In an interview with the Philippine News Agency (PNA), Mayor Benjamin Magalong said he would meet with officials of the Department of Transportation on Wednesday (July 31) to discuss the proposal to reopen the airport for commercial operations.
“We are in the process of drafting a proposal which when agreed upon by the DOTr, the local government and DOTr would come up with an agreement that we will manage the facilities and the operation of the airport,” Magalong said on Tuesday.
Built in 1934, Loakan Airport is the only airport in the Cordillera. Prior to the 1990 earthquake, commercial airplanes serviced the city but stopped after the devastation brought about by the 7.7 magnitude earthquake that hit Luzon in 1990.
Magalong said once the city had been granted permission to operate the airport, it would enter into a PPP scheme with a private firm.
“We will look for a third party, a group that will fully oversee the management, will have direct management of the facility... agreement will be between the LGU and the third party,” he said.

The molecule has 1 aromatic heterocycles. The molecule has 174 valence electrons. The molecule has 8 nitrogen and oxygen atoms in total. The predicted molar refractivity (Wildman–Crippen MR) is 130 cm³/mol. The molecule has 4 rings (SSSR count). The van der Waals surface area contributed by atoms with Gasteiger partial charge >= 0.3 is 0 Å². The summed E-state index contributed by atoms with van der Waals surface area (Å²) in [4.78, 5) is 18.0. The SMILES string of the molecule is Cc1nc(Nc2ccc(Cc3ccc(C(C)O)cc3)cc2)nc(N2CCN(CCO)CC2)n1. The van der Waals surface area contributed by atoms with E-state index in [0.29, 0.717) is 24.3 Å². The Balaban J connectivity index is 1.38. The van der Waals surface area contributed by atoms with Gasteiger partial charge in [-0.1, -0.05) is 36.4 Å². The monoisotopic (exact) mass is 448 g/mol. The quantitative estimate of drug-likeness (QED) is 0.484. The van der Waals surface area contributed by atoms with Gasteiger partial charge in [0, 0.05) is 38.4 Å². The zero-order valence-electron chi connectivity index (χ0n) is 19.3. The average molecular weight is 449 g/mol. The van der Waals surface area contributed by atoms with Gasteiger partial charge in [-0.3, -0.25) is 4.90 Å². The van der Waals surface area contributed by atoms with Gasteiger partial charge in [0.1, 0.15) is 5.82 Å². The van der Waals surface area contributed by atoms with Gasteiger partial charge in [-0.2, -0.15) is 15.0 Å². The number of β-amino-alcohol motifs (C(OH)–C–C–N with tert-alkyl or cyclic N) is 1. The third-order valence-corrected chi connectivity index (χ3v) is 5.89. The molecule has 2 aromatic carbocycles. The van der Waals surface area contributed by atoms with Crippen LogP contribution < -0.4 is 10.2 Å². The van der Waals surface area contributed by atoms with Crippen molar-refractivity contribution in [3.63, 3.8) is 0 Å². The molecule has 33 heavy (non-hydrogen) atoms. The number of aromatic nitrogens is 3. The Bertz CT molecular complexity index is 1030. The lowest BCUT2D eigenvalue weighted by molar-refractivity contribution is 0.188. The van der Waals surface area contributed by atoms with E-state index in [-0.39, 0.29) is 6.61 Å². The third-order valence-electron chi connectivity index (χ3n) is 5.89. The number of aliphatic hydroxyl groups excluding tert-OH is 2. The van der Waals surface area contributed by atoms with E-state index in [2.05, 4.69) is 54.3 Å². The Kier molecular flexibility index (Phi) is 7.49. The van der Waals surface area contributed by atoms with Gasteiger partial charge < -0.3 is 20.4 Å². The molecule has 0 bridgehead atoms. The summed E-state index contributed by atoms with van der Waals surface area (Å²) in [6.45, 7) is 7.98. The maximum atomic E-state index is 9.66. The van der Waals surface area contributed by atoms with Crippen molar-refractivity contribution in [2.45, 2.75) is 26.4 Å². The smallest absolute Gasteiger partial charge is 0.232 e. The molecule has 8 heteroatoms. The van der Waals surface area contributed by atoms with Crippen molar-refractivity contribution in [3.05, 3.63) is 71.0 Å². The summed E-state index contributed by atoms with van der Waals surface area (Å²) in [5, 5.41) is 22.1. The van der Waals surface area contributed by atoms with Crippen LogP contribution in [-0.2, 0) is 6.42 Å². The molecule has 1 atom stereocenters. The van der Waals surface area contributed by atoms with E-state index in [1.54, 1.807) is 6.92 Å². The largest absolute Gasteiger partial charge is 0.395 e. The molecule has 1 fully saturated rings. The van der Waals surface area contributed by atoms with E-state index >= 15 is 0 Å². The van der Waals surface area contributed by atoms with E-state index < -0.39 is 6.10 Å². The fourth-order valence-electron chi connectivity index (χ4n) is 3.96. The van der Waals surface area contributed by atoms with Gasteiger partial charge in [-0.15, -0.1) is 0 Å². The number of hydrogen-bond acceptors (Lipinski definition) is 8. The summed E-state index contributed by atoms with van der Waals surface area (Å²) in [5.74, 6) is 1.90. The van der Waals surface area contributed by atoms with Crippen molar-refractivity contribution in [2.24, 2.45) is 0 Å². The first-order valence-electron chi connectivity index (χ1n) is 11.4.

Magalong also bared that he would meet with officials of PALExpress, a PAL subsidiary, after he had been initially approached regarding the plan to reopen the airport.
“Fina-fasttrack namin. Hopefully by next year, early next year, mapatakbo na natin 'yan, ma-open na natin 'yan (We are fasttracking and hopefully by early next year, we can open it [Loakan airport] and operate it again)," he said.
Once operational, the airport would cater only to domestic flights, a clamor of tourists who travel to Baguio.
Magalong said tourists were discouraged from going to Baguio due to the long hours of travel and the traffic congestion.
In 2017, the city government placed the rehabilitation of the Loakan Airport among its priorities. The same was carried by the Regional Development Council in its 2018 Regional Infrastructure Development Projects for the Cordillera Administrative Region (CAR).
On the first semester of 2018, officials of the Civil Aviation Authority of the Philippines visited the airport to see if some upgrading could again make the facility viable for regular air travel.
At present, the Loakan Airport is being used by the Philippine Air Force and the presidential chopper, but not by commercial flights due to its small size, pedestrians near the site, and the upland fog that hinders night vision.
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